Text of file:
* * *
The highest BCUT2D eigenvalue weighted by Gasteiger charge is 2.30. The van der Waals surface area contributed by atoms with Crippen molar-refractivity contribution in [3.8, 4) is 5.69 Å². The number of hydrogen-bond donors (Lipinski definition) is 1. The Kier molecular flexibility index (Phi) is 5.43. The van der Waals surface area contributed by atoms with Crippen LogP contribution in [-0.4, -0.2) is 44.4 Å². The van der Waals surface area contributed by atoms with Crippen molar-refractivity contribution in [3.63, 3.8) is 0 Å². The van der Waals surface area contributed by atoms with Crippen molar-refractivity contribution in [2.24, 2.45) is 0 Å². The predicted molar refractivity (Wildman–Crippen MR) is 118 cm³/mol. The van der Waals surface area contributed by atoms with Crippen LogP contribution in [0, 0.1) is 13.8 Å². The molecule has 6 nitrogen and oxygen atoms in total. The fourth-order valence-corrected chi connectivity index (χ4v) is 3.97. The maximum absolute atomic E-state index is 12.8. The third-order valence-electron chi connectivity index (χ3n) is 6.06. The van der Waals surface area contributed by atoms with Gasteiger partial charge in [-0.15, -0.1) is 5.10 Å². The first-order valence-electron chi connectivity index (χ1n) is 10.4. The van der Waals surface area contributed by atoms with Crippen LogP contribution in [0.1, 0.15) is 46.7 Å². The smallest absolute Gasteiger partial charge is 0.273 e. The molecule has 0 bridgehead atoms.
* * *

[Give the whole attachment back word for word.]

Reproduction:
The highest BCUT2D eigenvalue weighted by Gasteiger charge is 2.30. The van der Waals surface area contributed by atoms with Crippen molar-refractivity contribution in [3.8, 4) is 5.69 Å². The number of hydrogen-bond donors (Lipinski definition) is 1. The Kier molecular flexibility index (Phi) is 5.43. The van der Waals surface area contributed by atoms with Crippen LogP contribution in [-0.4, -0.2) is 44.4 Å². The van der Waals surface area contributed by atoms with Crippen molar-refractivity contribution in [3.63, 3.8) is 0 Å². The van der Waals surface area contributed by atoms with Crippen molar-refractivity contribution in [2.24, 2.45) is 0 Å². The predicted molar refractivity (Wildman–Crippen MR) is 118 cm³/mol. The van der Waals surface area contributed by atoms with Crippen LogP contribution in [0, 0.1) is 13.8 Å². The molecule has 6 nitrogen and oxygen atoms in total. The fourth-order valence-corrected chi connectivity index (χ4v) is 3.97. The maximum absolute atomic E-state index is 12.8. The third-order valence-electron chi connectivity index (χ3n) is 6.06. The van der Waals surface area contributed by atoms with Gasteiger partial charge in [-0.15, -0.1) is 5.10 Å². The first-order valence-electron chi connectivity index (χ1n) is 10.4. The van der Waals surface area contributed by atoms with Crippen LogP contribution in [0.1, 0.15) is 46.7 Å². The smallest absolute Gasteiger partial charge is 0.273 e. The molecule has 0 bridgehead atoms.